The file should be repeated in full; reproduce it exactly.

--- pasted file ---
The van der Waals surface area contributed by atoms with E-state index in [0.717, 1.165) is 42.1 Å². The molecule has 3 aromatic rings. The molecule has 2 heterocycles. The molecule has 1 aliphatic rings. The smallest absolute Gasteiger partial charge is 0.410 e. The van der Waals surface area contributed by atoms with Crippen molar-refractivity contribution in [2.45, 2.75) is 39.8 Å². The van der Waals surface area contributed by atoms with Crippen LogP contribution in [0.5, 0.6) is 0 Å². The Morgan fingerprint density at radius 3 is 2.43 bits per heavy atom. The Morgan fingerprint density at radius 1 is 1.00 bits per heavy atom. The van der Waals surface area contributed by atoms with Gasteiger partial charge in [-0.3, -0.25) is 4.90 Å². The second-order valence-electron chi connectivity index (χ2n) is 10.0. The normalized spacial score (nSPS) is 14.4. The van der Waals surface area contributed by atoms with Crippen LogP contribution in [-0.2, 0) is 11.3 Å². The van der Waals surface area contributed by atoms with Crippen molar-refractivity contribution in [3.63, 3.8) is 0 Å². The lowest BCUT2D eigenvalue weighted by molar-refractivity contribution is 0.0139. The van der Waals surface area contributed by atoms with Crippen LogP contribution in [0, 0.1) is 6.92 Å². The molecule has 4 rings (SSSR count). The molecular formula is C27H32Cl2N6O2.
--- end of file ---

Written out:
The van der Waals surface area contributed by atoms with E-state index in [0.717, 1.165) is 42.1 Å². The molecule has 3 aromatic rings. The molecule has 2 heterocycles. The molecule has 1 aliphatic rings. The smallest absolute Gasteiger partial charge is 0.410 e. The van der Waals surface area contributed by atoms with Crippen molar-refractivity contribution in [2.45, 2.75) is 39.8 Å². The van der Waals surface area contributed by atoms with Crippen LogP contribution in [0.5, 0.6) is 0 Å². The Morgan fingerprint density at radius 3 is 2.43 bits per heavy atom. The Morgan fingerprint density at radius 1 is 1.00 bits per heavy atom. The van der Waals surface area contributed by atoms with Gasteiger partial charge in [-0.3, -0.25) is 4.90 Å². The second-order valence-electron chi connectivity index (χ2n) is 10.0. The normalized spacial score (nSPS) is 14.4. The van der Waals surface area contributed by atoms with Crippen LogP contribution in [-0.2, 0) is 11.3 Å². The van der Waals surface area contributed by atoms with Crippen molar-refractivity contribution in [3.63, 3.8) is 0 Å². The lowest BCUT2D eigenvalue weighted by molar-refractivity contribution is 0.0139. The van der Waals surface area contributed by atoms with Crippen LogP contribution in [0, 0.1) is 6.92 Å². The molecule has 4 rings (SSSR count). The molecular formula is C27H32Cl2N6O2.